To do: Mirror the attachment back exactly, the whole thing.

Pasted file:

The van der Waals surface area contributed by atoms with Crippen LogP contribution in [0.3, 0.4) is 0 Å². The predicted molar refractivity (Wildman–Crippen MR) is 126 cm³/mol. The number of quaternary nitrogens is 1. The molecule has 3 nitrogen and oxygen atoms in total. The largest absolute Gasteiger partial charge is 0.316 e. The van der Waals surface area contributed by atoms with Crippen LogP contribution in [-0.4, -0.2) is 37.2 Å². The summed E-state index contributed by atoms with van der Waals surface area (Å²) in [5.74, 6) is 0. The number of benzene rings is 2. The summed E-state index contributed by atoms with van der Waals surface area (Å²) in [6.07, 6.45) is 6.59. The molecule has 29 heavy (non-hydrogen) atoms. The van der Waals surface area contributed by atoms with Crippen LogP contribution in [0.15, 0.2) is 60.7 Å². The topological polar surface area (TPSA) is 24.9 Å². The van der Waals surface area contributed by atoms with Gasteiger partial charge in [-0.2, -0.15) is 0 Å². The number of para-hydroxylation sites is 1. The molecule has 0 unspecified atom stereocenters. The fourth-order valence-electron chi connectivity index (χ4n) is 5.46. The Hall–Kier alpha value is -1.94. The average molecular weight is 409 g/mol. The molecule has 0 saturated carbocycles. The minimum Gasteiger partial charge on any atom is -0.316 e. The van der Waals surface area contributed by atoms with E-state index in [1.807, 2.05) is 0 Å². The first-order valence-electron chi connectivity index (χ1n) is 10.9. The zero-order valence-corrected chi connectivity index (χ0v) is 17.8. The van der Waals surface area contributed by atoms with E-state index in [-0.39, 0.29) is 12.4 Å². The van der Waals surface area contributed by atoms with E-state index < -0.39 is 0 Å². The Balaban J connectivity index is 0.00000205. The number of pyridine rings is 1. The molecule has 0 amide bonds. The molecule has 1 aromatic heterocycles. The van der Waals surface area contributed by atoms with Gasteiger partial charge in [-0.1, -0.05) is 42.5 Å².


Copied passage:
The van der Waals surface area contributed by atoms with Crippen LogP contribution in [0.3, 0.4) is 0 Å². The predicted molar refractivity (Wildman–Crippen MR) is 126 cm³/mol. The number of quaternary nitrogens is 1. The molecule has 3 nitrogen and oxygen atoms in total. The largest absolute Gasteiger partial charge is 0.316 e. The van der Waals surface area contributed by atoms with Crippen LogP contribution in [-0.4, -0.2) is 37.2 Å². The summed E-state index contributed by atoms with van der Waals surface area (Å²) in [5.74, 6) is 0. The number of benzene rings is 2. The summed E-state index contributed by atoms with van der Waals surface area (Å²) in [6.07, 6.45) is 6.59. The molecule has 29 heavy (non-hydrogen) atoms. The van der Waals surface area contributed by atoms with Crippen LogP contribution in [0.15, 0.2) is 60.7 Å². The topological polar surface area (TPSA) is 24.9 Å². The van der Waals surface area contributed by atoms with Gasteiger partial charge in [-0.2, -0.15) is 0 Å². The number of para-hydroxylation sites is 1. The molecule has 0 unspecified atom stereocenters. The fourth-order valence-electron chi connectivity index (χ4n) is 5.46. The Hall–Kier alpha value is -1.94. The average molecular weight is 409 g/mol. The molecule has 0 saturated carbocycles. The minimum Gasteiger partial charge on any atom is -0.316 e. The van der Waals surface area contributed by atoms with E-state index in [1.807, 2.05) is 0 Å². The first-order valence-electron chi connectivity index (χ1n) is 10.9. The zero-order valence-corrected chi connectivity index (χ0v) is 17.8. The van der Waals surface area contributed by atoms with E-state index in [-0.39, 0.29) is 12.4 Å². The van der Waals surface area contributed by atoms with E-state index < -0.39 is 0 Å². The Balaban J connectivity index is 0.00000205. The number of pyridine rings is 1. The molecule has 0 amide bonds. The molecule has 1 aromatic heterocycles. The van der Waals surface area contributed by atoms with Gasteiger partial charge in [-0.1, -0.05) is 42.5 Å².